...This is an extremely handy book for investigating the impact of the Internet in terms that should not baffle the technically illiterate but might confuse philosophical layman as it does rely on some of the terminologies we often take for granted in cultural studies - if it didn't this book could easily be about 500 pages too long. What is best about this book is how the author cites very relevant core texts and explains them in a extremely accessible manner that is nuanced sufficiently to invite further examination. As I feel the area of "Internet Studies" will become a subject all its own - and coming to a University near you (if it hasn't already)- this is required reading for all. My only suggestion - and not a complaint - is that some of the assumptions the author centers in his argument are often taken too uncritically, but alas I feel that these are obvious enough to generate excellent discussions that should profit the discipline for years to come. I wish more books were as sober and thought provoking when dealing with the Internet as this.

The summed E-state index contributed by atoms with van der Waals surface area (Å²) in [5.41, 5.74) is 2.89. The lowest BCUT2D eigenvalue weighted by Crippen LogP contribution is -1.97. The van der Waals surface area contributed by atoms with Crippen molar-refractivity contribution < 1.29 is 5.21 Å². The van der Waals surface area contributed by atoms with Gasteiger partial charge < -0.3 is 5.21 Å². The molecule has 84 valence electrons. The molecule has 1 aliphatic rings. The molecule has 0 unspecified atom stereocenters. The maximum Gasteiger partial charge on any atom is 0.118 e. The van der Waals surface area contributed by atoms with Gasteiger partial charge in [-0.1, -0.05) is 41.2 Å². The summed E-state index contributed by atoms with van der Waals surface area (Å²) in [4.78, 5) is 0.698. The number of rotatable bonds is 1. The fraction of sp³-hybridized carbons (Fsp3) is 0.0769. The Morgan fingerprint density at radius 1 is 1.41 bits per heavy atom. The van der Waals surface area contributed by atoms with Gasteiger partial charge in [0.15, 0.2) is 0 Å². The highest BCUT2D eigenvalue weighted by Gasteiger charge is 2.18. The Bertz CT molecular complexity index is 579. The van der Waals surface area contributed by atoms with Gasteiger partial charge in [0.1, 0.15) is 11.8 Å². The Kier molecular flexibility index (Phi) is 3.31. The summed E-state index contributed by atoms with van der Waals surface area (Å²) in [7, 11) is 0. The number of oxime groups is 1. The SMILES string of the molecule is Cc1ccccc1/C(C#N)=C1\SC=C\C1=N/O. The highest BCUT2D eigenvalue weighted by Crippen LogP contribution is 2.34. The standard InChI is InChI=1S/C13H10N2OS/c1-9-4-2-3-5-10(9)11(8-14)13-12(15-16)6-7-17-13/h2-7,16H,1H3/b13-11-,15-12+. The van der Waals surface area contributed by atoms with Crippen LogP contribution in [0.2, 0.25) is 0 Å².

Having worked in new media for some time, I was looking for a book which discusssed the merits of the Internet and the impact it is having and will have from a sociological point of view. This is it. Like all good philosophy texts, this book asks many more questions than it tries to answer, but as a thorough grounding in the fundamentals without ladling on the heavy stuff this is an excellent introduction and easy bedtime reading. It is very easy to get caught up in the excitement and race to Internet nirvana (and equally easy to pour scorn on it as well). This book should be required reading for anyone who feels the need to comment so that they are at least a little more informed.